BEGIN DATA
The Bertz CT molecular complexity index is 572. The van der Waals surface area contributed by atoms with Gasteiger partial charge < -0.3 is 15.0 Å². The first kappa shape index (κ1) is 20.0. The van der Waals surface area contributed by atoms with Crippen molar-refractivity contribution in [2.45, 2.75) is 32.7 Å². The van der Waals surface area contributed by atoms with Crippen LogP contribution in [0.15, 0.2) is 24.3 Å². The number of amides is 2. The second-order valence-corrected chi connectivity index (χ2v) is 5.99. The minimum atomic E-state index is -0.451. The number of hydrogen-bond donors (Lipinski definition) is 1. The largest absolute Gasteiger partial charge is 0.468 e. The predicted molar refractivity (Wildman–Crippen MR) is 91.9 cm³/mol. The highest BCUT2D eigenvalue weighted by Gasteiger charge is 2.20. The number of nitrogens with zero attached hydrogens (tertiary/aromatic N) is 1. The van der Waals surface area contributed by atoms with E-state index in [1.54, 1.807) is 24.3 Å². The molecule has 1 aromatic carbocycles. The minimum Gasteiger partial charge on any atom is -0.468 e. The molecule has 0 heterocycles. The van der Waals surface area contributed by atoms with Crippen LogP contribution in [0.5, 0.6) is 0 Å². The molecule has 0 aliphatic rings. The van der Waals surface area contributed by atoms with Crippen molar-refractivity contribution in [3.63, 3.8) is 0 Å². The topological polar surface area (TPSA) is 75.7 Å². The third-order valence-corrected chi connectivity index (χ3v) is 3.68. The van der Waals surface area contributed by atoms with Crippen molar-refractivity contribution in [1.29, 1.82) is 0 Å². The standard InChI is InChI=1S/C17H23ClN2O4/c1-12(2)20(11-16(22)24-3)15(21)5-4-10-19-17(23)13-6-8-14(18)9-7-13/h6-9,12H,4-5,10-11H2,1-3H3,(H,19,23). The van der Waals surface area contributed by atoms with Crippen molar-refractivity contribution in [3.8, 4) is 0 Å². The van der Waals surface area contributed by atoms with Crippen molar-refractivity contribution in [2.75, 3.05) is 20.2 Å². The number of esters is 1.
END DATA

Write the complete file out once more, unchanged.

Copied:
The Bertz CT molecular complexity index is 572. The van der Waals surface area contributed by atoms with Gasteiger partial charge < -0.3 is 15.0 Å². The first kappa shape index (κ1) is 20.0. The van der Waals surface area contributed by atoms with Crippen molar-refractivity contribution in [2.45, 2.75) is 32.7 Å². The van der Waals surface area contributed by atoms with Crippen LogP contribution in [0.15, 0.2) is 24.3 Å². The number of amides is 2. The second-order valence-corrected chi connectivity index (χ2v) is 5.99. The minimum atomic E-state index is -0.451. The number of hydrogen-bond donors (Lipinski definition) is 1. The largest absolute Gasteiger partial charge is 0.468 e. The predicted molar refractivity (Wildman–Crippen MR) is 91.9 cm³/mol. The highest BCUT2D eigenvalue weighted by Gasteiger charge is 2.20. The number of nitrogens with zero attached hydrogens (tertiary/aromatic N) is 1. The van der Waals surface area contributed by atoms with E-state index in [1.54, 1.807) is 24.3 Å². The molecule has 1 aromatic carbocycles. The minimum Gasteiger partial charge on any atom is -0.468 e. The molecule has 0 heterocycles. The van der Waals surface area contributed by atoms with Crippen LogP contribution in [0.5, 0.6) is 0 Å². The molecule has 0 aliphatic rings. The van der Waals surface area contributed by atoms with Crippen molar-refractivity contribution in [3.63, 3.8) is 0 Å². The topological polar surface area (TPSA) is 75.7 Å². The third-order valence-corrected chi connectivity index (χ3v) is 3.68. The van der Waals surface area contributed by atoms with Crippen molar-refractivity contribution in [1.29, 1.82) is 0 Å². The standard InChI is InChI=1S/C17H23ClN2O4/c1-12(2)20(11-16(22)24-3)15(21)5-4-10-19-17(23)13-6-8-14(18)9-7-13/h6-9,12H,4-5,10-11H2,1-3H3,(H,19,23). The van der Waals surface area contributed by atoms with Crippen molar-refractivity contribution in [3.8, 4) is 0 Å². The van der Waals surface area contributed by atoms with Crippen molar-refractivity contribution in [2.75, 3.05) is 20.2 Å². The number of esters is 1.